September 18, 2015 2:14 pm
Updated: September 18, 2015 9:29 pm

Canada goose rescued after two weeks with arrow through its body

WATCH ABOVE: He's either the luckiest or the unluckiest goose out there. But, whichever way you see it, the bird is making an unbelievable recovery. Fletcher Kent has the story.

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EDMONTON – The latest animal in the care of the Wildlife Rehabilitation Society of Edmonton is a Canada goose that was shot with an arrow and ended up on a golf course.

The group posted some information and photos on its Facebook page Thursday, saying the bird was finally caught at the Colonaile Golf Course in Beaumont after landing there, injured, two weeks ago.

The wildlife society was contacted by the Beaumont RCMP.

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“Two of their officers were able to capture it and they immediately brought it in to us,” said Kim Blomme. “They were both very concerned about it because the arrow that was in it was not a hunter’s arrow; it was more of a recreational type of an arrow that had been shot through the bird.”

Thursday, Cst. Robyn Hunt and her colleagues arrived at the 18th hole and found the goose.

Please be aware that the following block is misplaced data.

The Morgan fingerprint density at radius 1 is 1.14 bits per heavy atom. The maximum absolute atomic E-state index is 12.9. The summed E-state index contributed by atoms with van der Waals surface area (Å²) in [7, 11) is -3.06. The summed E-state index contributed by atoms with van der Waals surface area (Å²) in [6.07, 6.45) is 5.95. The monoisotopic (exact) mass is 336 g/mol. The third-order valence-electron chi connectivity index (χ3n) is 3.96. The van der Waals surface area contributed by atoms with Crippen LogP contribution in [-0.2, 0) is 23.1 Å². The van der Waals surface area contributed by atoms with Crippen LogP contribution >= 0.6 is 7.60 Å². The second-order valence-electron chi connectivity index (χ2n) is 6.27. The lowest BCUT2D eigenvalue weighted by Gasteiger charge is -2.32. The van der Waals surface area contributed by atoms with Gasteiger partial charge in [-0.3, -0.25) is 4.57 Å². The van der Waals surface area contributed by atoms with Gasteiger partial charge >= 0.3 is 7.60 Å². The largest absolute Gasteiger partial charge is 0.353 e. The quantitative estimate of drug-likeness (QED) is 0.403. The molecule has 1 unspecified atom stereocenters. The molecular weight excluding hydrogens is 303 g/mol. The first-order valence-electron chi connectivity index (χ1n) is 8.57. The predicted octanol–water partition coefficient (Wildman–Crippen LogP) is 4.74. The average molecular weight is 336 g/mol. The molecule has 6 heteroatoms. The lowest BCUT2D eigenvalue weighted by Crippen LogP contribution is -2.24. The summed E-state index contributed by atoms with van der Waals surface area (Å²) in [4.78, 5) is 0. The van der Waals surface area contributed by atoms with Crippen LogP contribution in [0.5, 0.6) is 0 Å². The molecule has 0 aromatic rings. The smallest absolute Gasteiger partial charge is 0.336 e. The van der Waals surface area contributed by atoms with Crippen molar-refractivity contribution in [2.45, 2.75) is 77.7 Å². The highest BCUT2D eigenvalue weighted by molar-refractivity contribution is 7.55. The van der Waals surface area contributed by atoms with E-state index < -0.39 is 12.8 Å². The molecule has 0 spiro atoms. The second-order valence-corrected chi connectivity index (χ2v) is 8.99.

“When we went to the golf course, he was sort of standing by himself. The flock was separated from him,” said Hunt.

“You could very clearly see a long arrow right through its chest. I felt really bad for him… he sort of looked like he was being shunned by the other geese.”

She said it took them about half an hour to wrangle the bird.

“He was able to walk, run, fly, swim, so it took a bit of time to get him in a good position to catch him.”

Once they captured the goose, they put a blanket on him to calm him down before transporting him to the detachment.

“He was actually a nice goose,” said Hunt. “He wasn’t angry at us or anything.”

Once they arrived at the detachment, the officers had to figure out where they could take the goose for medical attention.

“We obviously didn’t want to leave him in a car or truck. So we placed him in one of the detachment’s cells,” said Hunt. “Where he could walk around and everything and still remain contained.”

“Never had a goose in cells,” she added with a smile.

The Wildlife Rehabilitation Society of Edmonton said, luckily, the arrow didn’t cause much damage.

“The arrow went straight through, just below the neck of the goose,” the Facebook post reads.

“Though, obviously, the arrow caused damage, it luckily did not puncture its trachea or esophagus, or affect any bones. The arrow was removed, and animal care staff cleaned the wound. This goose will need continual wound management, antibiotics, pain medication, and possibly surgery.”

The Wildlife Rehabilitation Society is also accepting donations from anyone who wants to help contribute to the care of the goose.

Town of Beaumont Animal Control also helped capture the injured goose and the wildlife rehabilitation group thanked Sgt. Derek Radatzke and Peace Officer K. Stevens for bringing the bird to the wildlife hospital.

WARNING: Some of the photos in the gallery below are graphic in nature. Discretion is advised. 

© 2015 Shaw Media

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